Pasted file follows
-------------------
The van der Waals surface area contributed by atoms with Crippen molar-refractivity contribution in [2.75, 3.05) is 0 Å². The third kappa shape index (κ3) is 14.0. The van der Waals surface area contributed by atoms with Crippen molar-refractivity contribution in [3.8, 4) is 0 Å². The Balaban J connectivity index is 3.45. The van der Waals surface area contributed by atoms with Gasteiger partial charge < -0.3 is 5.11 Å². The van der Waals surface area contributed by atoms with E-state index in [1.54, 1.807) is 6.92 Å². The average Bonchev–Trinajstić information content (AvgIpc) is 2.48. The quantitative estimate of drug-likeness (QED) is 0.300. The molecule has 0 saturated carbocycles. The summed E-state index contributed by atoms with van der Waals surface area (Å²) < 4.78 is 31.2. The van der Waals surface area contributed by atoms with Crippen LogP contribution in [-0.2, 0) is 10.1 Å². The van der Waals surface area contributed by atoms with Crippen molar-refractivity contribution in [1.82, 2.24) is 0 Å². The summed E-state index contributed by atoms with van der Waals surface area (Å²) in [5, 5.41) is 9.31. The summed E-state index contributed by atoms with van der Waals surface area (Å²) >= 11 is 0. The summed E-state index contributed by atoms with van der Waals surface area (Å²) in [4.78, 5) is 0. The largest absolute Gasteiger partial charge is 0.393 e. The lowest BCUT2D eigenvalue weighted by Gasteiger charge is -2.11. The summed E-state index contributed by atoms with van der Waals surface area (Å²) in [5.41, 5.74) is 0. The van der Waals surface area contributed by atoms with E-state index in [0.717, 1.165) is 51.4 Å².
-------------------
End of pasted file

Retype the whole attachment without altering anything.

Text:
The van der Waals surface area contributed by atoms with Crippen molar-refractivity contribution in [2.75, 3.05) is 0 Å². The third kappa shape index (κ3) is 14.0. The van der Waals surface area contributed by atoms with Crippen molar-refractivity contribution in [3.8, 4) is 0 Å². The Balaban J connectivity index is 3.45. The van der Waals surface area contributed by atoms with Gasteiger partial charge < -0.3 is 5.11 Å². The van der Waals surface area contributed by atoms with E-state index in [1.54, 1.807) is 6.92 Å². The average Bonchev–Trinajstić information content (AvgIpc) is 2.48. The quantitative estimate of drug-likeness (QED) is 0.300. The molecule has 0 saturated carbocycles. The summed E-state index contributed by atoms with van der Waals surface area (Å²) < 4.78 is 31.2. The van der Waals surface area contributed by atoms with Crippen LogP contribution in [-0.2, 0) is 10.1 Å². The van der Waals surface area contributed by atoms with Crippen molar-refractivity contribution in [1.82, 2.24) is 0 Å². The summed E-state index contributed by atoms with van der Waals surface area (Å²) in [5, 5.41) is 9.31. The summed E-state index contributed by atoms with van der Waals surface area (Å²) >= 11 is 0. The summed E-state index contributed by atoms with van der Waals surface area (Å²) in [4.78, 5) is 0. The largest absolute Gasteiger partial charge is 0.393 e. The lowest BCUT2D eigenvalue weighted by Gasteiger charge is -2.11. The summed E-state index contributed by atoms with van der Waals surface area (Å²) in [5.41, 5.74) is 0. The van der Waals surface area contributed by atoms with E-state index in [0.717, 1.165) is 51.4 Å².